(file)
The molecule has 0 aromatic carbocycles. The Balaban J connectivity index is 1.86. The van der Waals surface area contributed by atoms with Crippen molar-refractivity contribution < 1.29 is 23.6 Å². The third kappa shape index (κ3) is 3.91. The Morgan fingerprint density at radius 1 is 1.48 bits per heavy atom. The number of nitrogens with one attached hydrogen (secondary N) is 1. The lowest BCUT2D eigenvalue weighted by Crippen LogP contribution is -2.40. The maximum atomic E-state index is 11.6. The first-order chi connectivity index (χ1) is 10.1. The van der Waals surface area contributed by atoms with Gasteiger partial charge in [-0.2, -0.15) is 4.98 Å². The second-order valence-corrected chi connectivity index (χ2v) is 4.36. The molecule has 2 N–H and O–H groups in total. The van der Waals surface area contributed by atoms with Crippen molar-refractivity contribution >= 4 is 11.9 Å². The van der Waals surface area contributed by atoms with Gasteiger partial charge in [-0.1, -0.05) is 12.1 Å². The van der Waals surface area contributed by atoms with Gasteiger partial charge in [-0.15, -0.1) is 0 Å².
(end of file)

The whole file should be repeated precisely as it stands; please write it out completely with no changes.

The molecule has 0 aromatic carbocycles. The Balaban J connectivity index is 1.86. The van der Waals surface area contributed by atoms with Crippen molar-refractivity contribution < 1.29 is 23.6 Å². The third kappa shape index (κ3) is 3.91. The Morgan fingerprint density at radius 1 is 1.48 bits per heavy atom. The number of nitrogens with one attached hydrogen (secondary N) is 1. The lowest BCUT2D eigenvalue weighted by Crippen LogP contribution is -2.40. The maximum atomic E-state index is 11.6. The first-order chi connectivity index (χ1) is 10.1. The van der Waals surface area contributed by atoms with Gasteiger partial charge in [-0.2, -0.15) is 4.98 Å². The second-order valence-corrected chi connectivity index (χ2v) is 4.36. The molecule has 2 N–H and O–H groups in total. The van der Waals surface area contributed by atoms with Crippen molar-refractivity contribution >= 4 is 11.9 Å². The van der Waals surface area contributed by atoms with Gasteiger partial charge in [-0.1, -0.05) is 12.1 Å². The van der Waals surface area contributed by atoms with Gasteiger partial charge in [-0.15, -0.1) is 0 Å².